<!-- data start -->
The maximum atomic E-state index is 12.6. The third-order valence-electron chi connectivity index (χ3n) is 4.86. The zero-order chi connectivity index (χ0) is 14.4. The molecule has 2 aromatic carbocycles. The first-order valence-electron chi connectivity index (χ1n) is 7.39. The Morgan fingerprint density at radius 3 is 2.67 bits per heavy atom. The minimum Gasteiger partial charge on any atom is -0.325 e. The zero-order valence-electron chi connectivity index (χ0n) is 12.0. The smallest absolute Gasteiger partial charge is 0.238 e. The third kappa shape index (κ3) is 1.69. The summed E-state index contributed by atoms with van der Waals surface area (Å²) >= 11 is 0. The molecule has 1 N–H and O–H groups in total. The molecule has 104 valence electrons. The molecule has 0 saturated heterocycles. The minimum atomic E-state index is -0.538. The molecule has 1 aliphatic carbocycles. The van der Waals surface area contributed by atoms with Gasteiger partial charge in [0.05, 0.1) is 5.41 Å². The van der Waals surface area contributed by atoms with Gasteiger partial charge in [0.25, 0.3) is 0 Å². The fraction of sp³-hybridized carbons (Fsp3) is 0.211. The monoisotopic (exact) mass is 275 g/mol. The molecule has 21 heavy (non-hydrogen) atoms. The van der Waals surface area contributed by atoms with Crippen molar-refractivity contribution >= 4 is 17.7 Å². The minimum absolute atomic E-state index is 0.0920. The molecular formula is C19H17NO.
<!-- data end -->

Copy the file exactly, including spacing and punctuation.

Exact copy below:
The maximum atomic E-state index is 12.6. The third-order valence-electron chi connectivity index (χ3n) is 4.86. The zero-order chi connectivity index (χ0) is 14.4. The molecule has 2 aromatic carbocycles. The first-order valence-electron chi connectivity index (χ1n) is 7.39. The Morgan fingerprint density at radius 3 is 2.67 bits per heavy atom. The minimum Gasteiger partial charge on any atom is -0.325 e. The zero-order valence-electron chi connectivity index (χ0n) is 12.0. The smallest absolute Gasteiger partial charge is 0.238 e. The third kappa shape index (κ3) is 1.69. The summed E-state index contributed by atoms with van der Waals surface area (Å²) >= 11 is 0. The molecule has 1 N–H and O–H groups in total. The molecule has 104 valence electrons. The molecule has 0 saturated heterocycles. The minimum atomic E-state index is -0.538. The molecule has 1 aliphatic carbocycles. The van der Waals surface area contributed by atoms with Gasteiger partial charge in [0.05, 0.1) is 5.41 Å². The van der Waals surface area contributed by atoms with Gasteiger partial charge in [0.25, 0.3) is 0 Å². The fraction of sp³-hybridized carbons (Fsp3) is 0.211. The monoisotopic (exact) mass is 275 g/mol. The molecule has 21 heavy (non-hydrogen) atoms. The van der Waals surface area contributed by atoms with Crippen molar-refractivity contribution >= 4 is 17.7 Å². The minimum absolute atomic E-state index is 0.0920. The molecular formula is C19H17NO.